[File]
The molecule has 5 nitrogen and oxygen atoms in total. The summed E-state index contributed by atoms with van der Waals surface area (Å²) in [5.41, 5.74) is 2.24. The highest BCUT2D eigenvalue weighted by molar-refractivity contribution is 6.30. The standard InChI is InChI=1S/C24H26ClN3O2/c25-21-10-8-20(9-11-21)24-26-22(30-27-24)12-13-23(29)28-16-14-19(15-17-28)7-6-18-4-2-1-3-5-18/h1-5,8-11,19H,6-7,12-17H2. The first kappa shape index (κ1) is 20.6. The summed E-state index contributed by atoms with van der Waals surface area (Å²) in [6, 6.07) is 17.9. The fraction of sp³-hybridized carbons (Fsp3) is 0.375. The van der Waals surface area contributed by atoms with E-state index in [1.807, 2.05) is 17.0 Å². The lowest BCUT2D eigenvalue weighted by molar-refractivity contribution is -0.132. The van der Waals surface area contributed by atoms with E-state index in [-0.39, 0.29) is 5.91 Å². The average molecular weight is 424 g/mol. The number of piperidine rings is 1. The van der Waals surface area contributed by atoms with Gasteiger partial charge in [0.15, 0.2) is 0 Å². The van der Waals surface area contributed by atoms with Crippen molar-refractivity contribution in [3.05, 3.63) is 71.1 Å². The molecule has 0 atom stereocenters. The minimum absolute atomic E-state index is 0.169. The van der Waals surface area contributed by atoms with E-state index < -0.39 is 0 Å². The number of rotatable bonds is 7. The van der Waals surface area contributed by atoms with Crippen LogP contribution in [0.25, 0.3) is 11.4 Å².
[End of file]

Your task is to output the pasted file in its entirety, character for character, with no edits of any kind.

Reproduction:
The molecule has 5 nitrogen and oxygen atoms in total. The summed E-state index contributed by atoms with van der Waals surface area (Å²) in [5.41, 5.74) is 2.24. The highest BCUT2D eigenvalue weighted by molar-refractivity contribution is 6.30. The standard InChI is InChI=1S/C24H26ClN3O2/c25-21-10-8-20(9-11-21)24-26-22(30-27-24)12-13-23(29)28-16-14-19(15-17-28)7-6-18-4-2-1-3-5-18/h1-5,8-11,19H,6-7,12-17H2. The first kappa shape index (κ1) is 20.6. The summed E-state index contributed by atoms with van der Waals surface area (Å²) in [6, 6.07) is 17.9. The fraction of sp³-hybridized carbons (Fsp3) is 0.375. The van der Waals surface area contributed by atoms with E-state index in [1.807, 2.05) is 17.0 Å². The lowest BCUT2D eigenvalue weighted by molar-refractivity contribution is -0.132. The van der Waals surface area contributed by atoms with E-state index in [-0.39, 0.29) is 5.91 Å². The average molecular weight is 424 g/mol. The number of piperidine rings is 1. The van der Waals surface area contributed by atoms with Gasteiger partial charge in [0.15, 0.2) is 0 Å². The van der Waals surface area contributed by atoms with Crippen molar-refractivity contribution in [3.05, 3.63) is 71.1 Å². The molecule has 0 atom stereocenters. The minimum absolute atomic E-state index is 0.169. The van der Waals surface area contributed by atoms with E-state index < -0.39 is 0 Å². The number of rotatable bonds is 7. The van der Waals surface area contributed by atoms with Crippen LogP contribution in [0.25, 0.3) is 11.4 Å².